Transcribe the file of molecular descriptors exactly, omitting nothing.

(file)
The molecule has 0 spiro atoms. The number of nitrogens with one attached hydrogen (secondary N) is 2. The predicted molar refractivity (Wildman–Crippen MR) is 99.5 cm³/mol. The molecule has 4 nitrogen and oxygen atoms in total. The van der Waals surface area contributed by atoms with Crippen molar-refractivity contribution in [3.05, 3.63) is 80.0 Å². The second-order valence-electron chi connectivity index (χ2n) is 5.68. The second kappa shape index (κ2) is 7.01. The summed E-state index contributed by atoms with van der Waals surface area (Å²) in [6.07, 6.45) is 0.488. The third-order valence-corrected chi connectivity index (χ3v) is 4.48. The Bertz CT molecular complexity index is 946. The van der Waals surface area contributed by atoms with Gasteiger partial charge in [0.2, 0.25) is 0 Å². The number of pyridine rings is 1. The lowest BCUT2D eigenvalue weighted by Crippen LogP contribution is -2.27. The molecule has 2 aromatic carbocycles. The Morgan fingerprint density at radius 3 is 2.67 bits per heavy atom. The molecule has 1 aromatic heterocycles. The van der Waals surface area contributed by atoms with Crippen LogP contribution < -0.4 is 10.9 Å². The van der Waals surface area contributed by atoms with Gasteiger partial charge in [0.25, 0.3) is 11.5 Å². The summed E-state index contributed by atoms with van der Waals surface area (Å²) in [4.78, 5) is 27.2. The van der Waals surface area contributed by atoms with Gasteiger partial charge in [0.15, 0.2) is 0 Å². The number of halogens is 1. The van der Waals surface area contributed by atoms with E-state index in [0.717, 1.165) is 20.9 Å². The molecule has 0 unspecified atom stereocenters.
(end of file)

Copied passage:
The molecule has 0 spiro atoms. The number of nitrogens with one attached hydrogen (secondary N) is 2. The predicted molar refractivity (Wildman–Crippen MR) is 99.5 cm³/mol. The molecule has 4 nitrogen and oxygen atoms in total. The van der Waals surface area contributed by atoms with Crippen molar-refractivity contribution in [3.05, 3.63) is 80.0 Å². The second-order valence-electron chi connectivity index (χ2n) is 5.68. The second kappa shape index (κ2) is 7.01. The summed E-state index contributed by atoms with van der Waals surface area (Å²) in [6.07, 6.45) is 0.488. The third-order valence-corrected chi connectivity index (χ3v) is 4.48. The Bertz CT molecular complexity index is 946. The van der Waals surface area contributed by atoms with Gasteiger partial charge in [0.2, 0.25) is 0 Å². The number of pyridine rings is 1. The lowest BCUT2D eigenvalue weighted by Crippen LogP contribution is -2.27. The molecule has 2 aromatic carbocycles. The Morgan fingerprint density at radius 3 is 2.67 bits per heavy atom. The molecule has 1 aromatic heterocycles. The van der Waals surface area contributed by atoms with Crippen LogP contribution < -0.4 is 10.9 Å². The van der Waals surface area contributed by atoms with Gasteiger partial charge in [0.25, 0.3) is 11.5 Å². The summed E-state index contributed by atoms with van der Waals surface area (Å²) in [4.78, 5) is 27.2. The van der Waals surface area contributed by atoms with Gasteiger partial charge in [0.15, 0.2) is 0 Å². The number of halogens is 1. The van der Waals surface area contributed by atoms with E-state index in [0.717, 1.165) is 20.9 Å². The molecule has 0 unspecified atom stereocenters.